I was chatting in a money management group the other day about spending habits and someone mentioned that they had recently finished paying off their debts and found that they kept the positive changes they had made during their time of financial hardship and it made me think about Christmas and how much my habits have changed since I started my debt repayment plan in 2015.
Before 2015 I would spend, spend, spend. I always left my Christmas shopping until the last minute and probably every year would either end up with another loan or put the shopping on my credit cards. Shopping was always based on a form of social pressure; to get the biggest, most expensive presents no matter whether they were fit for purpose. Nearly always people just ended up with whatever gift sets were in the shopping mall I happened to be in. Not very thoughtful gifts and no wonder I ended up in debt (one of the reasons).
I think now I am a much more thoughtful gift buyer even if I don’t gift very often. Being in debt and on a budget makes you recognise just who you should be spending your limited finances on. Firstly I cut my Christmas list down to those who were most important to me and of those remaining I made an agreement with siblings that I would only buy for their children (I have 11 nephews and nieces so still a lot!). Over the last few years that has been reduced again with siblings to a family gift so the 11 has gone to 4.
Another thing I have learnt is to shop over 12 months. I don’t set out to buy something each month and put it away but I do take advantage of year round sales or small, small business owner shops or craft fairs. I found that doing this has made me a more conscious shopper not just with the amount of money being spent but actually matching a gift to a person. As an example pre-2015 as mentioned I would blanket buy gift sets at over-inflated prices that whilst nice, you could change the name on the gift card and no one would be any wiser. Post-2015 people will get gift or a gift bag of small items that I’ve chosen when I’ve seen something that fits them perfectly. There is one present I have this year for my best friend. It’s small, cost me next to nothing but fits her perfectly and is something I know she enjoys very much. And probably 1/20th of what I had paid out in the past yet I believe she will get more lasting enjoyment (I’m being careful about what I say as she reads the blog J )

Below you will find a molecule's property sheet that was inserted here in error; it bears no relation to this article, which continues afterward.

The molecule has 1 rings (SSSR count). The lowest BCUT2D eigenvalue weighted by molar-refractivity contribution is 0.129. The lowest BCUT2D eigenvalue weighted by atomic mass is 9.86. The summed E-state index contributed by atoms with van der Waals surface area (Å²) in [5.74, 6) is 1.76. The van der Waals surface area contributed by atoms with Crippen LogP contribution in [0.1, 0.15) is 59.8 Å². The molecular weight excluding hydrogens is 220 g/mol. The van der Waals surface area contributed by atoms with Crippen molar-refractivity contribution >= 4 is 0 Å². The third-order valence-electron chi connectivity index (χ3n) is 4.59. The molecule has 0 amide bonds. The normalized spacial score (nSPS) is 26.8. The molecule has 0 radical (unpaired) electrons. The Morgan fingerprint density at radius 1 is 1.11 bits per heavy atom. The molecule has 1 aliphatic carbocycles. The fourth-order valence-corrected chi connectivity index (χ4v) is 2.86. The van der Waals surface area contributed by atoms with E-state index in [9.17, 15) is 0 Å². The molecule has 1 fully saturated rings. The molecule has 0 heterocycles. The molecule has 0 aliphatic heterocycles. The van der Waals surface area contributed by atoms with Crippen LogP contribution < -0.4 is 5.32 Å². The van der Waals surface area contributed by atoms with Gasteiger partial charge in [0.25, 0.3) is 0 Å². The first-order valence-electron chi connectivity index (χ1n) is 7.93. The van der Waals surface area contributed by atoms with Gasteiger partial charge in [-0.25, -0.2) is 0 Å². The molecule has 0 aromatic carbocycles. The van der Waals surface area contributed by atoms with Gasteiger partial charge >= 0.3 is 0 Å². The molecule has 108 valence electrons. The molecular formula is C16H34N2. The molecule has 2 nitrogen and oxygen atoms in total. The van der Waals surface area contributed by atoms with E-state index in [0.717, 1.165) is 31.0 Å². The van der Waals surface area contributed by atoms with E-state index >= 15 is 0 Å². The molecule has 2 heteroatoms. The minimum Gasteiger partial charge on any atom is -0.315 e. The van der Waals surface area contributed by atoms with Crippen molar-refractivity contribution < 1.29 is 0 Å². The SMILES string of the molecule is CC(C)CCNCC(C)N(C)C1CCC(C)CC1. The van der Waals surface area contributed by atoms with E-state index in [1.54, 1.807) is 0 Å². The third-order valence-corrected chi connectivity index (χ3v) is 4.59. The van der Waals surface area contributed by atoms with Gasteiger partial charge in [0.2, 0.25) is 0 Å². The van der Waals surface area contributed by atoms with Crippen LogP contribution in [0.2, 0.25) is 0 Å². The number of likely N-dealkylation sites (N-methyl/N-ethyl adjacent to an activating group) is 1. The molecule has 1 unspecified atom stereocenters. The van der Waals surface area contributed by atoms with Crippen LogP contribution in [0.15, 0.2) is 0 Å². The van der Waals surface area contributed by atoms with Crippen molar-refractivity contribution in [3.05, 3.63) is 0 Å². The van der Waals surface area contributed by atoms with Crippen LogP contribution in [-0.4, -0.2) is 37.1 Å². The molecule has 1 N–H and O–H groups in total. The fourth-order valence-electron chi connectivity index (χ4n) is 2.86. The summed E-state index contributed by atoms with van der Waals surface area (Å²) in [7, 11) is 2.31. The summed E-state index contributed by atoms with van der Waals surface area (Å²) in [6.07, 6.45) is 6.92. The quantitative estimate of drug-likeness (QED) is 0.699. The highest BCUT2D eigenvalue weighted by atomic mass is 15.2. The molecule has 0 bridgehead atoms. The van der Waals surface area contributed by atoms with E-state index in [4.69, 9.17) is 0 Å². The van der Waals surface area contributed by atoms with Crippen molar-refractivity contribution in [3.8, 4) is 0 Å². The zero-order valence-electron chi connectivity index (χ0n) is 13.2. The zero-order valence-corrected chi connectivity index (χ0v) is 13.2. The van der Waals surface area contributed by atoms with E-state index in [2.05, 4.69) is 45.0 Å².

It’s not all positive. I did find when I started this some people took exception to not receiving a present any more no matter how much I explained my circumstances and while I believe that you don’t buy to receive it did amuse me the amount of people who would say ‘well if you’re not buying me one, I’m not buying you anything either’ but said in an incredibly grumpy way that suggests all they cared for was the gift and not anything else. But also funnily enough, they also turned out to be people that didn’t stick around as friends when they learnt that being good and sticking to a budget meant cutting back on lots of things. You certainly learn who are real friends and who are social friends when you have difficulties.
However this is all their problem and not mine. The majority of people accepted my decisions and are grateful for even a small gift. My dad always talks about it is the simple act of gifting and not the size of the gift and he’s right but when the world is bombarded with advertisements and social pressure at this time of year it’s hard not to fall for it.
I have one more restricted Christmas buying year (2019) and then from 2020 I have no budgeting anymore or rather not as strict as it is now. I am hoping that what the guy in the group said about keeping the good habits learnt is true and that while I may have a few more pounds to spend I won’t be silly with it and will stay a more thoughtful gift buyer.